We knew that the Internet Explorer era was coming to a close, but up until now Microsoft had only referred to its replacement browser as “Project Spartan.” Wednesday, though, during the company’s Build conference, Microsoft finally shared the real name: Edge.
Microsoft Edge will be the default browser in Windows 10, complete with built-in Cortana functionality, note-taking and reader features, and a new way to render pages called EdgeHTML. It’s all radically new and exciting. Except Microsoft still just couldn’t bear to let Internet Explorer go. Instead of throwing its weight behind a bold, new product, the company made Edge’s logo a conspicuous nod to the IE logo.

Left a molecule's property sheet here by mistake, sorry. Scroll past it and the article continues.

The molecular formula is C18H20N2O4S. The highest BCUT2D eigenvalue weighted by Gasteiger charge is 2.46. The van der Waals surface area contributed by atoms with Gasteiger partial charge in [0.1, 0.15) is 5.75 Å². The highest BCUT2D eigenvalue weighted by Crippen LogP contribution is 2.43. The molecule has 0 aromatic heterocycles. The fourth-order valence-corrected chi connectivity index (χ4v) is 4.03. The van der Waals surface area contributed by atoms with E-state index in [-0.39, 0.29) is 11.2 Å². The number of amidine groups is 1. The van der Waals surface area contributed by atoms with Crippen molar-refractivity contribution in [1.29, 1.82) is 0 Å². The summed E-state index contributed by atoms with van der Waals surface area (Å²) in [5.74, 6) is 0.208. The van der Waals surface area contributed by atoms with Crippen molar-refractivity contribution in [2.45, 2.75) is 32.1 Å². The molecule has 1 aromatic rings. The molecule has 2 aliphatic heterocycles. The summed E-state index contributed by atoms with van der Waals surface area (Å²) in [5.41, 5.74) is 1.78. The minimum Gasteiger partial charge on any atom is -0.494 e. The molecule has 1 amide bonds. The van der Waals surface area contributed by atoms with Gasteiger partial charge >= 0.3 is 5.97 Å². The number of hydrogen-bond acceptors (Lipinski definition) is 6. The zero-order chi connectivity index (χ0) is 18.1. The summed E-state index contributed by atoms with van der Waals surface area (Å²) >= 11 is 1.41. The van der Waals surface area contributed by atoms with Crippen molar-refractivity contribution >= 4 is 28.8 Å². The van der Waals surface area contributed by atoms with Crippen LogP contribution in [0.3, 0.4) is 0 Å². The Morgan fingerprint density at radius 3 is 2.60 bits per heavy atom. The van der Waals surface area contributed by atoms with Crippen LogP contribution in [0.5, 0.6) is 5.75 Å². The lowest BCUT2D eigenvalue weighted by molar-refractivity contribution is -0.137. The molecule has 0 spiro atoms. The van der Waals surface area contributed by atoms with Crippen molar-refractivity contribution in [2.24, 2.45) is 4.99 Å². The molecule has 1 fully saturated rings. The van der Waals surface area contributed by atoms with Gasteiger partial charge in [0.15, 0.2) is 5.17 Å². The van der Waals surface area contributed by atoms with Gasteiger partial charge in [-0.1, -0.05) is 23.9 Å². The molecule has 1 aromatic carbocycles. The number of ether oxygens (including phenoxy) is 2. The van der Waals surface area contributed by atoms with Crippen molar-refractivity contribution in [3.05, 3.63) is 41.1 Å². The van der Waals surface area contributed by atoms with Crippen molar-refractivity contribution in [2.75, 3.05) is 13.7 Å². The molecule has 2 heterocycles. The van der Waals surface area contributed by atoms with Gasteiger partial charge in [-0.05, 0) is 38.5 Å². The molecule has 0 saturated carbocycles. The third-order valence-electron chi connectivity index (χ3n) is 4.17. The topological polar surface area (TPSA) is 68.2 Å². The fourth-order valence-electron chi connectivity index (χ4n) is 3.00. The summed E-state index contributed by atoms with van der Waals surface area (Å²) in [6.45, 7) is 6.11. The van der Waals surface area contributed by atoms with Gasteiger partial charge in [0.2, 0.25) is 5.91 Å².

A promotional video (below) for the new browser boasts that, “It’s time to open that window and blur the edge between consumption and creation,” which is apt, because the other thing that’s blurry is Microsoft’s vision for this product. The company said in March that it was doing extensive market research into what the name and brand of the new browser should be. Looking back it seems like Microsoft could have probably just saved that time and money.
It took a lot of work to rein IE in, but we already know that Microsoft has separation anxiety when it comes to killing its old products. So after all that, here’s Edge: the Internet Explorer you didn’t know you missed.